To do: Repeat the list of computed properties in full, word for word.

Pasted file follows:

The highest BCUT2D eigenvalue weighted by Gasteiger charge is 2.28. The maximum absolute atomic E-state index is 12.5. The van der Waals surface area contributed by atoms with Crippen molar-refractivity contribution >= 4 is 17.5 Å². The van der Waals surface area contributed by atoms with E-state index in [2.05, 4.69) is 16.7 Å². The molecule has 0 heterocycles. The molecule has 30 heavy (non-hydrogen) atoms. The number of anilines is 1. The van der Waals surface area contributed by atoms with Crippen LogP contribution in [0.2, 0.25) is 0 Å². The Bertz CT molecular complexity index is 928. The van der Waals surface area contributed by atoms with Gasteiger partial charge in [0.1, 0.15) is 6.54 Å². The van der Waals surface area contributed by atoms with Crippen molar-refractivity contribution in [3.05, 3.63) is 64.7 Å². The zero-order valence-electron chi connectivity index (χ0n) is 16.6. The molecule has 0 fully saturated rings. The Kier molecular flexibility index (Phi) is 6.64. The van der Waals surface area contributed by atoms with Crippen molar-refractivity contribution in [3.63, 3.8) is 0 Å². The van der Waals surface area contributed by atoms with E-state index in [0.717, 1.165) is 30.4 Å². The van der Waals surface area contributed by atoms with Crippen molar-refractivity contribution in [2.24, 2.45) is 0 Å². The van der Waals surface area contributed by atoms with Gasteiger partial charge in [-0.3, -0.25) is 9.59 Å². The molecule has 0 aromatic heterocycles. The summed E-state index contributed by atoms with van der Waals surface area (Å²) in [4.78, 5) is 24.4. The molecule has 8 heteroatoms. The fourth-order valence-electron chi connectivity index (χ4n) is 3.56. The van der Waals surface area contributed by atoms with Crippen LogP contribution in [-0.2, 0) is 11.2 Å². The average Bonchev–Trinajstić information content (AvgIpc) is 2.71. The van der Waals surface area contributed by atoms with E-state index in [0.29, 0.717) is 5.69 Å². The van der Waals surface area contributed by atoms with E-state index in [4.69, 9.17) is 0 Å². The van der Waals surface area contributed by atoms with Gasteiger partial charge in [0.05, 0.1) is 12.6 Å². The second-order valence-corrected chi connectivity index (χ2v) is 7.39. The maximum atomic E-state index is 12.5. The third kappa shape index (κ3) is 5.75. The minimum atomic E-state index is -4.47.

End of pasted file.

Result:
The highest BCUT2D eigenvalue weighted by Gasteiger charge is 2.28. The maximum absolute atomic E-state index is 12.5. The van der Waals surface area contributed by atoms with Crippen molar-refractivity contribution >= 4 is 17.5 Å². The van der Waals surface area contributed by atoms with E-state index in [2.05, 4.69) is 16.7 Å². The molecule has 0 heterocycles. The molecule has 30 heavy (non-hydrogen) atoms. The number of anilines is 1. The van der Waals surface area contributed by atoms with Crippen LogP contribution in [0.2, 0.25) is 0 Å². The Bertz CT molecular complexity index is 928. The van der Waals surface area contributed by atoms with Gasteiger partial charge in [0.1, 0.15) is 6.54 Å². The van der Waals surface area contributed by atoms with Crippen molar-refractivity contribution in [3.05, 3.63) is 64.7 Å². The zero-order valence-electron chi connectivity index (χ0n) is 16.6. The molecule has 0 fully saturated rings. The Kier molecular flexibility index (Phi) is 6.64. The van der Waals surface area contributed by atoms with Crippen molar-refractivity contribution in [3.63, 3.8) is 0 Å². The van der Waals surface area contributed by atoms with E-state index in [0.717, 1.165) is 30.4 Å². The van der Waals surface area contributed by atoms with Crippen molar-refractivity contribution in [2.24, 2.45) is 0 Å². The van der Waals surface area contributed by atoms with Gasteiger partial charge in [-0.3, -0.25) is 9.59 Å². The molecule has 0 aromatic heterocycles. The summed E-state index contributed by atoms with van der Waals surface area (Å²) in [4.78, 5) is 24.4. The molecule has 8 heteroatoms. The fourth-order valence-electron chi connectivity index (χ4n) is 3.56. The van der Waals surface area contributed by atoms with Crippen LogP contribution in [-0.2, 0) is 11.2 Å². The average Bonchev–Trinajstić information content (AvgIpc) is 2.71. The van der Waals surface area contributed by atoms with E-state index in [0.29, 0.717) is 5.69 Å². The van der Waals surface area contributed by atoms with E-state index in [4.69, 9.17) is 0 Å². The van der Waals surface area contributed by atoms with Gasteiger partial charge in [0.05, 0.1) is 12.6 Å². The second-order valence-corrected chi connectivity index (χ2v) is 7.39. The maximum atomic E-state index is 12.5. The third kappa shape index (κ3) is 5.75. The minimum atomic E-state index is -4.47.